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Tall in the Saddle Reviews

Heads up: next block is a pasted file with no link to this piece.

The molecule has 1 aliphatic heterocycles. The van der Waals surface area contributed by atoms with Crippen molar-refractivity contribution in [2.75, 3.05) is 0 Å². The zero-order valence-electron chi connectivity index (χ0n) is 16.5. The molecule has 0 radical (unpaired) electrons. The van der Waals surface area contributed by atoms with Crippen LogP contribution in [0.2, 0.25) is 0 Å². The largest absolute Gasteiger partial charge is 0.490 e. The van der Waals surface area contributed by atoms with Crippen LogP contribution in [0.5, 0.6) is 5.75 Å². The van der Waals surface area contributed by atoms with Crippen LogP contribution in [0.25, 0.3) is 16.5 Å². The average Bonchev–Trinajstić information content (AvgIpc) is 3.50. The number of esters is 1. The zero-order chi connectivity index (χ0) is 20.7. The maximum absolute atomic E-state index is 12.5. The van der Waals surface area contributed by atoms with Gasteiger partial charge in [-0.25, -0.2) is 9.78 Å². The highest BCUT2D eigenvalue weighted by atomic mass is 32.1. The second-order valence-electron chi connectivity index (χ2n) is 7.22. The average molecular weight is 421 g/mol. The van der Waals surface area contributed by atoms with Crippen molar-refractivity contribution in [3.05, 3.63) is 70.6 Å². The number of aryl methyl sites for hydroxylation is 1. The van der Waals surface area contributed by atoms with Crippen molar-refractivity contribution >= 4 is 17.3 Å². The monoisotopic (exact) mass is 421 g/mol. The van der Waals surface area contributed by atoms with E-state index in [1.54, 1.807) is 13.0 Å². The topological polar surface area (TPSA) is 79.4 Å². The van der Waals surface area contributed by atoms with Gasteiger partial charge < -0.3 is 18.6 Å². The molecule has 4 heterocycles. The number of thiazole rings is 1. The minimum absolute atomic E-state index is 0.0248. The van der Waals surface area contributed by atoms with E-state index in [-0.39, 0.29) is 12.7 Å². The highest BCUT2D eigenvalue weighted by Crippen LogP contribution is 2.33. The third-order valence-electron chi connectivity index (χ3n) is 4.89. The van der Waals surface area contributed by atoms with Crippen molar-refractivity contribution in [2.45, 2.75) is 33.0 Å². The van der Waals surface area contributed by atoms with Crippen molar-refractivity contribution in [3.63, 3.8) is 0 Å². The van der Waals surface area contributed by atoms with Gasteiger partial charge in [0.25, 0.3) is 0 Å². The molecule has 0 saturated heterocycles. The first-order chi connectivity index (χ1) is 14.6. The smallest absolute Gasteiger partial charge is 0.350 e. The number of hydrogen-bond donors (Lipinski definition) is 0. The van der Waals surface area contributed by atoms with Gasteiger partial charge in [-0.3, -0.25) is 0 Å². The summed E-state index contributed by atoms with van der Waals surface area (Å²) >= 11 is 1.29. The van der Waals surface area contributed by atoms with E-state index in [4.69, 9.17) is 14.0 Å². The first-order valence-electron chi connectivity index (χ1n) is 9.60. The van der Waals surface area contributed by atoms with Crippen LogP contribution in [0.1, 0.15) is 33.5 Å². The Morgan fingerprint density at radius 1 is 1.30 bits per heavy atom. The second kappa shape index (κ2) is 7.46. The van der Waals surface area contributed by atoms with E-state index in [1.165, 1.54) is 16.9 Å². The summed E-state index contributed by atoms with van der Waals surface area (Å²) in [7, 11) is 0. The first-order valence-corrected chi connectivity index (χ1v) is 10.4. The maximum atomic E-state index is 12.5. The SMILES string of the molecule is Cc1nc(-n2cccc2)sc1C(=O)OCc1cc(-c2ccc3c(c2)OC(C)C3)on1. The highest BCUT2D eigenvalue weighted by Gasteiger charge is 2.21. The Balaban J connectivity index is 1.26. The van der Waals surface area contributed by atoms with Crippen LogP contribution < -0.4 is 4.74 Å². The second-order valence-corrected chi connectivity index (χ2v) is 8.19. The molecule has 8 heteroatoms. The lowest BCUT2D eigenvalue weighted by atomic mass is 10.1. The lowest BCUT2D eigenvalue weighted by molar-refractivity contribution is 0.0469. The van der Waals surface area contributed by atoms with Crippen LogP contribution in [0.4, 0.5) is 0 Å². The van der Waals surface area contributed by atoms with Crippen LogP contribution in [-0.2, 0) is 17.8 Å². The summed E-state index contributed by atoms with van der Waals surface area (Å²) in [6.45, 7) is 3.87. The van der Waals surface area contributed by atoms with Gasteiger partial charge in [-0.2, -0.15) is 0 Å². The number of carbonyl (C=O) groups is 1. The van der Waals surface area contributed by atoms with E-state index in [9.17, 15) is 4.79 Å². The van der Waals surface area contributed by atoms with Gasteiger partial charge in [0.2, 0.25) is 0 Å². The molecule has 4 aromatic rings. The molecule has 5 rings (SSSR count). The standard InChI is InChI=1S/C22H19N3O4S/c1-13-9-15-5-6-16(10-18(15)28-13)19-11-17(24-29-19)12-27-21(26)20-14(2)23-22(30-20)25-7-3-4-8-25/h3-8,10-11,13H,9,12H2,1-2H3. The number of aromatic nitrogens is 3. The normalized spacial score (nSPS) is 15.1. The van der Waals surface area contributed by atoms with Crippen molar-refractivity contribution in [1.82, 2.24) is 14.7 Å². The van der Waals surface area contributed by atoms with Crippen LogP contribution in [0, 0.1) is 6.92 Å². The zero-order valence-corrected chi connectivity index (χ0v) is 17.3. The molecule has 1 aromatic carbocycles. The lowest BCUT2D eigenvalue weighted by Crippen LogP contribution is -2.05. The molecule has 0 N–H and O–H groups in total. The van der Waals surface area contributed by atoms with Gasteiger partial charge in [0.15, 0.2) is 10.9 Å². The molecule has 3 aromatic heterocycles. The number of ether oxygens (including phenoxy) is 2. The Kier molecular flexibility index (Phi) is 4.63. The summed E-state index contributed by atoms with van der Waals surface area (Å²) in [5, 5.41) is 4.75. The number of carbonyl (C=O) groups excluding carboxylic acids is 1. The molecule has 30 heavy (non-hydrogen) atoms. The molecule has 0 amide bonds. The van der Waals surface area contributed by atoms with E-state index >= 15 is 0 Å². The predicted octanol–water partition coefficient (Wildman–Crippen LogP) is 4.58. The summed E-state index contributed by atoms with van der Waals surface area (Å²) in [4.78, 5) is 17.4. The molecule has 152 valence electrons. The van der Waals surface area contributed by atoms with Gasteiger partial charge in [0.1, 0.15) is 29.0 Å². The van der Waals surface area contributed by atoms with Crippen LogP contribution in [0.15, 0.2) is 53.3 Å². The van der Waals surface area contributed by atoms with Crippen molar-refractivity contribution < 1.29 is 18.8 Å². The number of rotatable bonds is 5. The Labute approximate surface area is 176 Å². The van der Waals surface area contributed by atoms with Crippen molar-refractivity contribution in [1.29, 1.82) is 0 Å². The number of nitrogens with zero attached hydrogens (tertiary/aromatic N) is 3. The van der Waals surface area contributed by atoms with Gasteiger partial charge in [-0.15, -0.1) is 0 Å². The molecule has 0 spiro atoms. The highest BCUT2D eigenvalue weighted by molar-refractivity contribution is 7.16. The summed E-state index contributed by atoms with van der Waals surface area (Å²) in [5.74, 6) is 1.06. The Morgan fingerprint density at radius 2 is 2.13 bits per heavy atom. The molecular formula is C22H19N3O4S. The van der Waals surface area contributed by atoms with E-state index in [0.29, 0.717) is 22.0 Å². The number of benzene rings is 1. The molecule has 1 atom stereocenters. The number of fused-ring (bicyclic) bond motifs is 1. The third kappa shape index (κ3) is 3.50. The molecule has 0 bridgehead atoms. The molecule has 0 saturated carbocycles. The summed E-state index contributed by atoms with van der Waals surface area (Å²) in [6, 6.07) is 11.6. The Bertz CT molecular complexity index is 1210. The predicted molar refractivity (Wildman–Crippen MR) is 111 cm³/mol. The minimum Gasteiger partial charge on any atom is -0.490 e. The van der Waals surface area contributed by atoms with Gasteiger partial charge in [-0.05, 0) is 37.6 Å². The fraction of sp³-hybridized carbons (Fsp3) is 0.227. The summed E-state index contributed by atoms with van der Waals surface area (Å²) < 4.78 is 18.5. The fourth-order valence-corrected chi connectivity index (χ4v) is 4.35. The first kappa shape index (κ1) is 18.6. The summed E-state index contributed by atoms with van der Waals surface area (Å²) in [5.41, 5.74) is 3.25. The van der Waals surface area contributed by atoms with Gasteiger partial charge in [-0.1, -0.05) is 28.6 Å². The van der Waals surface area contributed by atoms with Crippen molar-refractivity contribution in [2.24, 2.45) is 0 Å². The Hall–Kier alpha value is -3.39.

Hard-hitting but overly complex, this John Wayne western opens as Wayne arrives at the KC ranch in Santa Inez. He has come to apply for a foreman position, but when he learns that the owner has died and the ranch is now run by Long and her aunt, Risdon, he refuses to work for women. Later, Long asks him to help her retrieve a letter that has fallen into the hands of the town's untrustworthy judge, Bond. The letter provides proof that Long is old enough to be the legal owner of the ranch--information that Bond and Risdon want to suppress. Wayne arrives at Bond's office just after Bond has burned the letter. After he finds a deck of marked cards in Bond's desk, a fight breaks out, ending with Bond crashing through a door. Later, Wayne is introduced to Raines, another female ranch owner' but his misogynistic attitudes anger her. Accordingly, Raines has her stepfather, Douglas, hire Wayne to work on her ranch just so she can have the satisfaction of firing him, but as much as she tries, she cannot overcome her attraction to the chauvinistic Wayne. Eventually, it turns out that Bond isn't the only corrupt townsperson, just one of many involved in a conspiracy to gain control of the KC ranch. To silence Wayne, a murder is pinned on him (his gun is used to kill Wade, a volatile gambler), causing him to be run out of town by an angry posse. He retreats to the KC ranch, where he overhears a conversation between Long and Risdon and learns that he is the dead owner's nephew and therefore the rightful heir. Firmly convinced of his innocence, Raines arrives to help Wayne out. She informs him that Douglas is the real killer and that he has plotted with Risdon to wrestle away control of the ranch. After a final shootout the villains are killed and Long decides to return to her New England home, leaving Wayne and Raines to begin a life together. TALL IN THE SADDLE, while for the most part a typical oater, is interesting in its portrayal of women and their effect on the rugged Wayne. He enters the picture as a callous misogynist but, after being whipped into shape by the frisky Raines (who not only shoots at him, but also throws a knife in his direction), he softens and learns to respect women as people. This, however, wouldn't be believable if it weren't for the fine performance by Ella Raines. Turning in another commendable acting job (though a thoroughly familiar one) is George "Gabby" Hayes, who, as a stage driver and Wayne's sidekick, adds some comic relief when the film gets bogged down in its convoluted plot mechanisms. Grossing $4 million (a hefty sum for a grade B western, even if it did star Wayne), TALL IN THE SADDLE was a labor of love for Wayne, who liked the script (cowritten by Paul Fix, a friend of Wayne and a supporting player in many of his films, including this one) and tried to persuade John Ford to direct. Wayne had already appeared in two Ford masterpieces, STAGECOACH (1939) and THE LONG VOYAGE HOME (1940), but this picture would fall far short of those heights.